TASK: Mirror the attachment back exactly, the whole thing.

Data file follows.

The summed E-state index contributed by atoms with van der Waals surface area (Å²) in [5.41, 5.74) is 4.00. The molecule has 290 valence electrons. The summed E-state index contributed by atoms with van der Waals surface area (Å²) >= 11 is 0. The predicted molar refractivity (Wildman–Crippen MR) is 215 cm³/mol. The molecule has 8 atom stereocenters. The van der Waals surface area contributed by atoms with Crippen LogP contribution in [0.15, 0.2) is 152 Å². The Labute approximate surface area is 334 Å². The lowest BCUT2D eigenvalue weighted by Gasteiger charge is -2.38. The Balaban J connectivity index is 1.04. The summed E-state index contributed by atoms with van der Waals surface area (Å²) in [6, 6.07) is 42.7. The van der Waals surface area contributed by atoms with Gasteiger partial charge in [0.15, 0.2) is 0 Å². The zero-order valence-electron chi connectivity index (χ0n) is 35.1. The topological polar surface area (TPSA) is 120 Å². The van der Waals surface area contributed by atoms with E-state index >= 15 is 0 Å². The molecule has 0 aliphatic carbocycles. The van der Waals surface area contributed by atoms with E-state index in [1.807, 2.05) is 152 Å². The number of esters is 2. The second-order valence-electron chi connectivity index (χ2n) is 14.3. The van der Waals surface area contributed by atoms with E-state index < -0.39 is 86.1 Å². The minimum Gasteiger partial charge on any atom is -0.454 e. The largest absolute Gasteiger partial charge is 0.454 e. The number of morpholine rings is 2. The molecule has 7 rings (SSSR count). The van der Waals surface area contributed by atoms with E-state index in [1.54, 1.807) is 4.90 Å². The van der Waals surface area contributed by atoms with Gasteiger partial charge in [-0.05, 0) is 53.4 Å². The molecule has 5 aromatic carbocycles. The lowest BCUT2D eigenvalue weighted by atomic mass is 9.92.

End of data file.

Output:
The summed E-state index contributed by atoms with van der Waals surface area (Å²) in [5.41, 5.74) is 4.00. The molecule has 290 valence electrons. The summed E-state index contributed by atoms with van der Waals surface area (Å²) >= 11 is 0. The predicted molar refractivity (Wildman–Crippen MR) is 215 cm³/mol. The molecule has 8 atom stereocenters. The van der Waals surface area contributed by atoms with Crippen LogP contribution in [0.15, 0.2) is 152 Å². The Labute approximate surface area is 334 Å². The lowest BCUT2D eigenvalue weighted by Gasteiger charge is -2.38. The Balaban J connectivity index is 1.04. The summed E-state index contributed by atoms with van der Waals surface area (Å²) in [6, 6.07) is 42.7. The van der Waals surface area contributed by atoms with Gasteiger partial charge in [0.15, 0.2) is 0 Å². The zero-order valence-electron chi connectivity index (χ0n) is 35.1. The topological polar surface area (TPSA) is 120 Å². The van der Waals surface area contributed by atoms with E-state index >= 15 is 0 Å². The molecule has 0 aliphatic carbocycles. The van der Waals surface area contributed by atoms with E-state index in [1.807, 2.05) is 152 Å². The number of esters is 2. The second-order valence-electron chi connectivity index (χ2n) is 14.3. The van der Waals surface area contributed by atoms with E-state index < -0.39 is 86.1 Å². The minimum Gasteiger partial charge on any atom is -0.454 e. The largest absolute Gasteiger partial charge is 0.454 e. The number of morpholine rings is 2. The molecule has 7 rings (SSSR count). The van der Waals surface area contributed by atoms with E-state index in [1.54, 1.807) is 4.90 Å². The van der Waals surface area contributed by atoms with Gasteiger partial charge in [-0.05, 0) is 53.4 Å². The molecule has 5 aromatic carbocycles. The lowest BCUT2D eigenvalue weighted by atomic mass is 9.92.